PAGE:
The issue of the strengthening or the weakening of democracy will be back on the policy agenda, in the European Union and in Israel.
In Europe, the European elections will be an opportunity for a major democratic date which will make it possible to assess the progress of the lists feeding on the populist wave.
In France, elements of the Yellow Vests seem willing to become part of the democratic game by presenting one or several lists of candidates for these elections. If that is the case, mostly if they succeed in mobilizing an electorate of stay-away voters, il will be undoubtedly an advantage for democracy.
One of the markers of democracy has always been the extent of antisemitism in our societies. The social networks and the media gave a large press coverage to the antisemitic outbursts during the numerous demonstrations of the Yellow Vests. There are countless examples: quenelles in front of the Sacré-Cœur; photo of the well-known revisionist Hervé Ryssen, wearing the famous yellow vest, on Paris-Match cover; banner on a highway bridge with an inscription saying: “Macron Jew-fucking Whore”; verbal agression of an Auschwitz survivor in the Parisian subway…
We should not draw hasty conclusions from these excesses: all Yellow Vests are not antisemites, not by a long shot, and many of them have often objected to the anti-Jewish statements and actions of a few elements. However, we should not turn a blind eye: the extreme-right influence groups are present in the different numbered “Acts” of the actual movement and Jews are not the only ones affected by these excesses. The reporting of illegal immigrants hidden in a truck, or the death threats against black deputies, show that racism and anti-immigrants hate are part of the protest movement.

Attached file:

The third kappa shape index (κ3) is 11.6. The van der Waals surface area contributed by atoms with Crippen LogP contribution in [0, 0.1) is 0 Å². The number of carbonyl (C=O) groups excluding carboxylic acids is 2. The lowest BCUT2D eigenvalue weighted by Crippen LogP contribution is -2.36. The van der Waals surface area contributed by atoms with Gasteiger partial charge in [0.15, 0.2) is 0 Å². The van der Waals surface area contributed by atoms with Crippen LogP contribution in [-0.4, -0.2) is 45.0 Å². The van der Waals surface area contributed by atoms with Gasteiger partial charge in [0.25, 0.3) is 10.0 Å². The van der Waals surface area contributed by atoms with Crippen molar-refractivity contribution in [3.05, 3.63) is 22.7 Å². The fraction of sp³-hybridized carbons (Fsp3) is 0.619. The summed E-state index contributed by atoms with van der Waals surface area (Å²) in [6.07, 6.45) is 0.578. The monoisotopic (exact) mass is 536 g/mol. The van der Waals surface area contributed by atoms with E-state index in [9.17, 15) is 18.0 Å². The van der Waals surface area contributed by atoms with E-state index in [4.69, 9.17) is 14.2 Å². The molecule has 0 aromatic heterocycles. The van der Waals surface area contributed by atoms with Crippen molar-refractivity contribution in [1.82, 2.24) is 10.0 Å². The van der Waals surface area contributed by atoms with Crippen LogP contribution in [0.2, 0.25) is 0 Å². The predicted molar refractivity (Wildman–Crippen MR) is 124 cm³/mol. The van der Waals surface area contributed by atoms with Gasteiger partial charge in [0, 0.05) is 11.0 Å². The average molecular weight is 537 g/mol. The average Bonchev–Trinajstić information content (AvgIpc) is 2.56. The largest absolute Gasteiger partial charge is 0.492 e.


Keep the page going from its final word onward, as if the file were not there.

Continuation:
These extreme-right influence groups are not on their trial run. They have been invading for a long time the social networks, where racist, antisemitic or homophobic statements flourish in blogs and forums. Alain Soral’s websites (“Participative Democracy”) and many others are full of incitements to hatred. The novelty here is that hate takes to the street where it expresses iself with vehemence. We already heard, a few years ago, in an extreme-right parade, young people screaming “Jews, France does not belong to you”, but it could still pass as an isolated incident. Today, there can be no doubt: the phenomenon becomes widespread openly and publicly, shameless and unabashed.
The President of the French Republic has condemned that hate in his New Year’s Greetings. He is not the only one to have done it: the medias, usually quite slow in condemning the antisemitism of numerous young Muslims, were quick to point that phenomenon. It is true that through their journalists, they were also victims of unacceptable agressions.
Facing these disquieting signs, French Jews have all reasons to worry. The extreme-right antisemitism had not disappeared, but had been pushed into the background, compared to the murderous antisemitism of Islamists, and that of numerous leftists, labelled as “anti-Zionism”. It has reappeared openly, bringing back very bad memories. The leaders of the Jewish community voice their concerns—without attacking the Yellow Vests Movement as a whole, which reflects a genuine social, territorial and political unease; mediatic and political condemnations pile up, but what else can we do ? The administration of justice becomes more efficient—Alain Soral was recently sentenced to one year in prison—, but is it enough ? France is expected to pass an act condemning hate on Internet similar to the law Germany enforced, sentencing to large fines the websites that broadcast such messages. Antisemitism is a threat against the Republic which must know how to defend itself and protect democratic achievements.